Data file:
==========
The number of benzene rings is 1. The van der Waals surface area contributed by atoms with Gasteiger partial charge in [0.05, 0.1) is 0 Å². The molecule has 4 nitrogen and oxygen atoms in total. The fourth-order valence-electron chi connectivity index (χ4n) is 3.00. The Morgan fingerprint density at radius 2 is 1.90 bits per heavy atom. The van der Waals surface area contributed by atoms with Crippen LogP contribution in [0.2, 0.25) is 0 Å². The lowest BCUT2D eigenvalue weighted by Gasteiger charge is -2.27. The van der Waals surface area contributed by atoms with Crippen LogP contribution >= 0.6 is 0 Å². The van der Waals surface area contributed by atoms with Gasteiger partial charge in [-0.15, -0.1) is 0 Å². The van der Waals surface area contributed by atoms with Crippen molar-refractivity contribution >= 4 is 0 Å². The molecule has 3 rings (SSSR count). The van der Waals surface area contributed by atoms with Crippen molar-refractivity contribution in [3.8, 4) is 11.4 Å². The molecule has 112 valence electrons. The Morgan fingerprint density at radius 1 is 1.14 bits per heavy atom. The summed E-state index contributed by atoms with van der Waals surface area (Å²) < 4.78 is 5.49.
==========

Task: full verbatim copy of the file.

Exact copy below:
The number of benzene rings is 1. The van der Waals surface area contributed by atoms with Gasteiger partial charge in [0.05, 0.1) is 0 Å². The molecule has 4 nitrogen and oxygen atoms in total. The fourth-order valence-electron chi connectivity index (χ4n) is 3.00. The Morgan fingerprint density at radius 2 is 1.90 bits per heavy atom. The van der Waals surface area contributed by atoms with Crippen LogP contribution in [0.2, 0.25) is 0 Å². The lowest BCUT2D eigenvalue weighted by Gasteiger charge is -2.27. The van der Waals surface area contributed by atoms with Crippen LogP contribution >= 0.6 is 0 Å². The van der Waals surface area contributed by atoms with Gasteiger partial charge in [-0.15, -0.1) is 0 Å². The van der Waals surface area contributed by atoms with Crippen molar-refractivity contribution >= 4 is 0 Å². The molecule has 3 rings (SSSR count). The van der Waals surface area contributed by atoms with Crippen molar-refractivity contribution in [3.8, 4) is 11.4 Å². The molecule has 112 valence electrons. The Morgan fingerprint density at radius 1 is 1.14 bits per heavy atom. The summed E-state index contributed by atoms with van der Waals surface area (Å²) < 4.78 is 5.49.